Your products are the stars of your ecommerce store. Without them, your website would be nothing (no matter how nice it looks).
So, you have to treat your products like the celebrities they are by putting them on a (literal) pedestal and taking indulgent photos of them from every angle. They deserve nothing less.
You do this to benefit the other star of your store—the potential customer.
Deciding whether or not they want to hand you their money, the shoppers want to be dazzled by your products and convinced that they need them in their lives.
So, you get out your fancy camera and your box of props and you get snapping.
To make your job easier, we’re going to detail lots of tricks for making your photos (and the products they depict) look incredible. Since there are so many amazing stores built with Shogun Page Builder, we only used examples from Shogun brands.
Let’s get into it.
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A product photo is more than just an image of your goods on a table.
That product has life and energy. It yearns to show the world its many sides so they can imagine it in their lives.
So, let’s talk about some photography ideas you can use to make those images go from ordinary to extraordinary.
Humans are built to recognize symmetry. It symbolizes balance and in photos, it draws attention to the subject at the center.
Symmetry in photography is created when two sides mirror each other to some degree.
In the images below from Brevitē, both figures are standing at the center of symmetrical architecture, framing them and the product at the center.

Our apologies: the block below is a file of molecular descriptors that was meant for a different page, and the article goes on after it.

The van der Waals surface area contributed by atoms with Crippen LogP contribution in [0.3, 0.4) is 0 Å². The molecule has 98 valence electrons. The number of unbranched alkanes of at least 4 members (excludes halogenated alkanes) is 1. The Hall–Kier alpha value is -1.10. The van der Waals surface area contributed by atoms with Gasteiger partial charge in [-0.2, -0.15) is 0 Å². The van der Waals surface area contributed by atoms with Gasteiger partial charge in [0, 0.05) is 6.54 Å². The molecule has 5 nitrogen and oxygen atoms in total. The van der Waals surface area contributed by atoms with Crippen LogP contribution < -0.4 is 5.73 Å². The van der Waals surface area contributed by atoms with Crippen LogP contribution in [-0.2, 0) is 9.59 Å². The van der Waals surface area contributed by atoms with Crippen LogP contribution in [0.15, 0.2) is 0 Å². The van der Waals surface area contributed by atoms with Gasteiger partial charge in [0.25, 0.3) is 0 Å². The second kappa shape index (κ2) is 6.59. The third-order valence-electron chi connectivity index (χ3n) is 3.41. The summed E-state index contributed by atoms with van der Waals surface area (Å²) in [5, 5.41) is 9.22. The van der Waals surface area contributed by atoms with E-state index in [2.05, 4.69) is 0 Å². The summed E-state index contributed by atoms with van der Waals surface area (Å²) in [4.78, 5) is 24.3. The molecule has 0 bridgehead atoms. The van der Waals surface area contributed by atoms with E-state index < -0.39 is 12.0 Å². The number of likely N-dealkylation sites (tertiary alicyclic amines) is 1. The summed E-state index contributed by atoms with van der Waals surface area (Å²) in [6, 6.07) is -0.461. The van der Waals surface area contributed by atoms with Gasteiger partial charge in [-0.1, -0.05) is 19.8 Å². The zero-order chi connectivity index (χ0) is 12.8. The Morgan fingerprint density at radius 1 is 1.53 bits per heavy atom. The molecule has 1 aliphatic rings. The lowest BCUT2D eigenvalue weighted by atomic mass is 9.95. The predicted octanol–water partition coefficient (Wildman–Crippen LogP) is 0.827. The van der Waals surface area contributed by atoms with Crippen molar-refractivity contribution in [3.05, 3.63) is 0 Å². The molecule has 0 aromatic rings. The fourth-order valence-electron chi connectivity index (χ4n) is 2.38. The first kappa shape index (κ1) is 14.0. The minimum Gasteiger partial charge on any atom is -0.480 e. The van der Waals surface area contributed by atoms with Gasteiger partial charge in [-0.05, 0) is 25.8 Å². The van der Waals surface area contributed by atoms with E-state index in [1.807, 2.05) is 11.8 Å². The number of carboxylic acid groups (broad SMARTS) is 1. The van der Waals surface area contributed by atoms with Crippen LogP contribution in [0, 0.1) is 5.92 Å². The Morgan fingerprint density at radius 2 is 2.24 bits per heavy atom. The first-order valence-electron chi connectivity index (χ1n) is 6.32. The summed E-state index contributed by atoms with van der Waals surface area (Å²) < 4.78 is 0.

The images show the backpack in proportion to the male and female models and the models in proportion to their surroundings.
They use these images on their product pages to help shoppers make an informed purchasing decision.
Your products don’t exist in isolation. They are connected to a purpose and to a story.
For some products, the story is simple—a scene depicting the product with a model and props, showing how it will be used and where.
For other products, the stories come first (or simultaneously), inspiring what the product will be and how shoppers are introduced to it.
In the case of East Fork, their ceramic collections are emphasized by the glazes they use. In this example, their newest glaze Utah is represented by the deserts and red rocks of that state.
When customers buy it, they are buying the visual story that comes with it.
For your own product photography, you want to consider the stories that your products may evoke.
For products that come in more than one style or color, you can use a single photograph to show the breadth of your offering.
Not only does it compress this information into a single readable image, but the product colors will be easier to understand in relation to each other in the same moment with the same lighting.
This image from TKEES does a great job of drawing focus to the different shades of their strappy sandals, with a muted background and a supportive yet indefinable prop.
By adding this type of image to your product and collection pages, you can make clear to shoppers that there is a variation there for them.
Reflective surfaces aren’t only for gazing back at ourselves approvingly. They also add visual flair when paired with the subject of a photograph.
In this example from Aarke, the counter is clean and buffed to show the reflection of their line of carbonators, three of which are themselves beaming with reflectivity.
The reflection expands the footprint of the product and brings in a slight symmetry which is pleasing to the eye.
You can use reflective surfaces like this to create images that cast your product as the hero.
Your product isn’t frozen in time. By showing how it moves, you can demonstrate elements about it that still images alone cannot.